I will second Rick's comment about choice of wood for practice. While it might hurt a little to use mahogany for what will become firewood, it's well worth it when starting out. There's a couple of reasons - a cheaper hard wood for the pins is maple, but it's really hard, which makes accurate sawing and paring difficult. This results from a truism in sawing/chiseling - the more strokes required, the farther off you're line you're likely to wind up. Mahogany is a happy medium between hard and strong enough to compress the softer tail-board, and not so hard that it's difficult to saw/chisel.

For the soft wood, I highly recommend poplar or (better) eastern white pine. Both woods saw and chisel easily; the eastern white pine will compress slightly better and results in a prettier joint that isn't cut precisely to the line. What I would avoid as a tail board wood is southern yellow pine or cypress. Both have very hard latewood and soft early wood, and that makes it very difficult to pare with a chisel accurately.

Bruce Page
03-15-2009, 1:22 PM
Thanks for all the great information everyone. I’m sure I’ll be coming back to this thread along with Mark Singer’s excellent Hounds Tooth Dovetail Tutorial many times.

John, I’ll be sure to post pics when I get everything in from the four different sources. Cosman’s website only took Paypal for payment. My experience with Paypal only sites are hit & miss on their efficiency, I guess I’ll find out…

I’ll have to get some mahogany to practice on, I have lots of QSWO, some cherry, Koa, and maple.

BTW, you guys were exceptional at helping me put a nice dent in my mad-money account! :eek::)

Thanks again!

John Keeton
03-15-2009, 2:13 PM
While it might hurt a little to use mahogany for what will become firewood......Whoa!! Like Rick, I numbered mine, and the first dozen are on permanent display in a corner of my shop! I may burn pieces of screwed up furniture parts - but never my first batch of dovetails:D

And, Bruce, it was fun helping you spend YOUR money!

Bill Stoffels
03-15-2009, 3:16 PM
Bruce if you would keep posting on your progress and findings you come across. there beneficial to all who read these posts. I will be doing the same as you just got done paying for my LN planes "4" of them.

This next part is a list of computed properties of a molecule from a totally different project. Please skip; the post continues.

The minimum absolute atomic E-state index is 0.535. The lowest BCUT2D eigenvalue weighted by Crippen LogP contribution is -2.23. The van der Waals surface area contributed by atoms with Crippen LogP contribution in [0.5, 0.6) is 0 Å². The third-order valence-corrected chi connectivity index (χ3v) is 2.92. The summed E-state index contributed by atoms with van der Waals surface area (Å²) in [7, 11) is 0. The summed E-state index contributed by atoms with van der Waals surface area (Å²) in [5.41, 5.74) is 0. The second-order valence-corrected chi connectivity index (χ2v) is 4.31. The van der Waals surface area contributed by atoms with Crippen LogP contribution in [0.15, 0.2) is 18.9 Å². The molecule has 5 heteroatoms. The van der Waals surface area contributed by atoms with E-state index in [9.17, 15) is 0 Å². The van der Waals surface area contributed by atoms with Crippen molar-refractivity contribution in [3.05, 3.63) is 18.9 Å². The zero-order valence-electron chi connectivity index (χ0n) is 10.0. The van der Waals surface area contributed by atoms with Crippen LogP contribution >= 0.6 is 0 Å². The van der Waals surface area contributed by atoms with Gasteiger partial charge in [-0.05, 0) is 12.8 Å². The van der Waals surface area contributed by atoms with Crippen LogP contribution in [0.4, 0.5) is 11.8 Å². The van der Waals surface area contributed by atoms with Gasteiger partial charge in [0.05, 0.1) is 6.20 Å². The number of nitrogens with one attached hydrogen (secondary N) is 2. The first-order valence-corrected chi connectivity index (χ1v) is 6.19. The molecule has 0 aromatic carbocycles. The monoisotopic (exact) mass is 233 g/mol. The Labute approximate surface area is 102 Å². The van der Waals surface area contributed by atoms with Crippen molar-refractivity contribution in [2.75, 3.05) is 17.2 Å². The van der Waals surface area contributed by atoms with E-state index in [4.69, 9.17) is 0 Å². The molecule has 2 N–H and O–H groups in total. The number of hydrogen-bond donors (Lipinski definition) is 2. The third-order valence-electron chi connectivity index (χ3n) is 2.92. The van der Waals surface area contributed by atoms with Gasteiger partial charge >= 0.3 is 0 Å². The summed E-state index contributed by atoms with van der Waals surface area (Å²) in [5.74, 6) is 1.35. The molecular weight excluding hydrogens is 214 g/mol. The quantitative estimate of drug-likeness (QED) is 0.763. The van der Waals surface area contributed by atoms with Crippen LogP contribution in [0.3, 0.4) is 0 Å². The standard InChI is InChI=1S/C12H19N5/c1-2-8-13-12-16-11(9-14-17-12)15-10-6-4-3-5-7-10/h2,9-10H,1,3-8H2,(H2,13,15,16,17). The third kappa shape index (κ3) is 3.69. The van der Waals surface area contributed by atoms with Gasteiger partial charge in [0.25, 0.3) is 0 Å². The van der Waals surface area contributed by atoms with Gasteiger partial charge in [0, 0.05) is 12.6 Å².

Bruce Page
03-15-2009, 3:47 PM
Will do Bill, I'm sure the first attempts won't be pretty but I don't mind getting laughed at.:D
It'll probably take 3-4 weeks to get the chisels in from Blue Spruce.

Bill Stoffels
03-15-2009, 3:48 PM
did you purchase the progressive pitch or the standard dovetail saw?

Bruce Page
03-15-2009, 3:54 PM
did you purchase the progressive pitch or the standard dovetail saw?
I ordered the standard one. I understand the difference between the two as far as tooth pitch, I just didn't see why it would make much difference on how they would actually perform.

I hope I didn't screw up...

Jacob Mac
03-15-2009, 4:01 PM
I, too, would like to watch your progress. I am going to finish up my current project, and then make an outfeed table and a workbench. But learning to cut DT by hand is next on the list after that:) So I am interested in your thoughts and experiences as you learn to cut DT.

gary Zimmel
03-15-2009, 4:12 PM

Looks like you are going to have excellent tools for those dovetails.
Only thing I would do a little different is order that second tite mark.
Having two comes in real handy when doing multiple corners.
For the saw I have a LN regular and the progressive but seem always to go to the regular one.
I think it is what you get used to.

Keep us up to date with your progress.

My first ones are still in my shop. Nice little reminder of where it all started.